Joshua D. Summers, Associate Professor in Mechanical Engineering and named College IDEaS Professor at Clemson University, co-directs the CEDAR Group (Clemson Engineering Design Applications and Research). Dr. Summers earned his Ph.D. in Mechanical Engineering from Arizona State University in 2004 researching design automation. Dr. Summers received his BSME and MSME from the University of Missouri-Columbia working on VR-based submarine design. Dr. Summers has worked at the Naval Research Laboratory (VR Lab and Naval Center for Applied Research in Artificial Intelligence). Dr. Summers’ research has been funded by government (NASA, NSF, US Army TACOM), large industry (BMW, Michelin, General Motors), and small-medium sized enterprises (Wright Metal Products, Hartness International, and others). Dr. Summers’ areas of interest include collaborative design, knowledge management, and design enabler development with the overall objective of improving design through collaboration and computation. He currently serves on the Computers and Information in Engineering Division Executive Committee.
 Expected Background of Participants
Basic knowledge of information modeling, conceptual design, and mechanical engineering.
 Expected Audience
This workshop is addressed to faculty and researchers having interests in knowledge modelling for conceptual design and interested in collaboratively developing a formalized language of mechanical engineering. Attendees can apply for reimbursement of partial travel expenses.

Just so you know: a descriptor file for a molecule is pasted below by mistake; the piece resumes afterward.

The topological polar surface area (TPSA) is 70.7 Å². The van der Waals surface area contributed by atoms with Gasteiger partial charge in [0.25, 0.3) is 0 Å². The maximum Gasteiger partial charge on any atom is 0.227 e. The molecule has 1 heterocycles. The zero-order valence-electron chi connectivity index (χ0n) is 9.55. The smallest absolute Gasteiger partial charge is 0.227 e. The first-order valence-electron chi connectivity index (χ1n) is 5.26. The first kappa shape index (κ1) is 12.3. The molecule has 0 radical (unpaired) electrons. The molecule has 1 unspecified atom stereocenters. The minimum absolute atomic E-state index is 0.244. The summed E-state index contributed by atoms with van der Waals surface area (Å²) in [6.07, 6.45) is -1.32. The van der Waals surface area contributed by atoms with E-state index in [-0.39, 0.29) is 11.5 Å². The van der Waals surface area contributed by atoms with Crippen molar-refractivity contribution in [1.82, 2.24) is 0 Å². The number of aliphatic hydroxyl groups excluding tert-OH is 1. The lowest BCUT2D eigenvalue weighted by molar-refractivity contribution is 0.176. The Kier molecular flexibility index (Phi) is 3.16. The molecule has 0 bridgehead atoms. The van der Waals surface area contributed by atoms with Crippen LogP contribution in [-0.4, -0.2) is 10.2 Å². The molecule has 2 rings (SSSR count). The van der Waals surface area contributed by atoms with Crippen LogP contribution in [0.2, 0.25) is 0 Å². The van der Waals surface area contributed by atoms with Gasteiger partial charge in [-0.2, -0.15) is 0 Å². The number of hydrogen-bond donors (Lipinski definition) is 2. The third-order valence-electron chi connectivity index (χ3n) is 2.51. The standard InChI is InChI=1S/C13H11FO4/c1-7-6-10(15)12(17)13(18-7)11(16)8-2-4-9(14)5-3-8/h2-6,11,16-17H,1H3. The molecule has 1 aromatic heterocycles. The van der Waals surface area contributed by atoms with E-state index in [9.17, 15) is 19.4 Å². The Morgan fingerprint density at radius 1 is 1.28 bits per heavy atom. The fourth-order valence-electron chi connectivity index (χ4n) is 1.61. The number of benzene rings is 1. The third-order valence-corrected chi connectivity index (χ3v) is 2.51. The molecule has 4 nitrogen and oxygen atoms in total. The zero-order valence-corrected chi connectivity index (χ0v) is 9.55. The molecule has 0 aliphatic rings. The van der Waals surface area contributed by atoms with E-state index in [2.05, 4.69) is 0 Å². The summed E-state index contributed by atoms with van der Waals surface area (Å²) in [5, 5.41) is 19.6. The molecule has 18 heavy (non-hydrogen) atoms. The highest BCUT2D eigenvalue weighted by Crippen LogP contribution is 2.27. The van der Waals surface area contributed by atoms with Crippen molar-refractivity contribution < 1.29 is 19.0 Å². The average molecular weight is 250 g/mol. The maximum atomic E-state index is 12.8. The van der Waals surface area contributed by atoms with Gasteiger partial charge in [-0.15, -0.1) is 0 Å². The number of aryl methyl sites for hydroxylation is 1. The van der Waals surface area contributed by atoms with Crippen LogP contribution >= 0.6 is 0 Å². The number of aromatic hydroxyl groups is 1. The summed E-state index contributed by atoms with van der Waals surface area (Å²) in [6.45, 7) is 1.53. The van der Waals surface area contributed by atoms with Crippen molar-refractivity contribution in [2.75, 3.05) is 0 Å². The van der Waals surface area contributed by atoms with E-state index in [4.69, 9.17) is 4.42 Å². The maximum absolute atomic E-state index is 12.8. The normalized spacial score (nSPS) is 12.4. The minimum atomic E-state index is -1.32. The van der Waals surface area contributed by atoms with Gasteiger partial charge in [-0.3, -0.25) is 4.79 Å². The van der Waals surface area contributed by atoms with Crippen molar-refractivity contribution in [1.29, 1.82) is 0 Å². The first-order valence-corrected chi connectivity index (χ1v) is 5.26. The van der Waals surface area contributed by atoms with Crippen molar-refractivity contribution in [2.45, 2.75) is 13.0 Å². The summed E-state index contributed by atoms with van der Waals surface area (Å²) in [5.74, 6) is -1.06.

Need for the Workshop
Major outcomes of the study will be creation of a research agenda that could lead to a ME Knowledge Repository encapsulating the knowledge of typical undergraduate ME students.
Successful definition of a research agenda toward a ME knowledge repository has the potential for transformational outcomes. Increased awareness in the research community of high-impact research areas will increase interest in knowledge modeling. Establishing a ME knowledge repository as part of the educational infrastructure enables myriad methods and tools. .
 Workshop Agenda
8:30 Introductions, Objectives, Workshop Format (D. Rosen)
9:00 Keynotes - Potential Speakers 9:00 Function-Behavior-Structure Modeling Ashok Goel 9:45 Engineering Information Ian Grosse
10:30 - Break
10:45 Constraints: Yan Wang 10:55 Formalisms: Karthik Ramani
11:05 Discussion of Knowledge Requirements for MEml
Knowledge Representations and Languages 11:40 Unified Meta-Language: Jyotirmaya Nanda 11:50 SysML: Chris Paredis
12:00 Charge to the Break-out Groups
12:10 Break-out Groups, Working Lunch Knowledge Representations, xxMLs Chris Paredis Knowledge Formalisms, Description Logics Greg Mocko Semantic Web, Tools Jyoti Nanda Design Processes Joshua Summers Modeling Mathematics Ian Grosse
2:00 Reports from Break-out Groups (15 minutes each)
3:30 Research Agenda Formulation
4:30 Wrap-up Workshop leaders and break-out chairs to continue to draft report sections
Knowledge Representations, xxMLs Chris Paredis, Chair Yan Wang Chuck Eastman Dave Brown T. Kesavadas
Knowledge Formalisms, Description Logics Greg Mocko, Chair Farhad Ameri Erik Antonsson Matt Campbell Kevin Lyons
Semantic Web, Tools Jyoti Nanda, Chair Uma Jayaram Jitesh Panchal Tolga Kurtoglu
Design Processes Joshua Summers, Chair Chris Williams Noe Vargas Julie Linsey
Modeling Mathematics Ian Grosse, Chair Karthik Ramani Cameron Turner Vijay Srinivasan
 Sample reading
Yes, homework is expected. Below are a list of different papers that might be of relevance in the discussions. Participants are encouraged to read and think about these.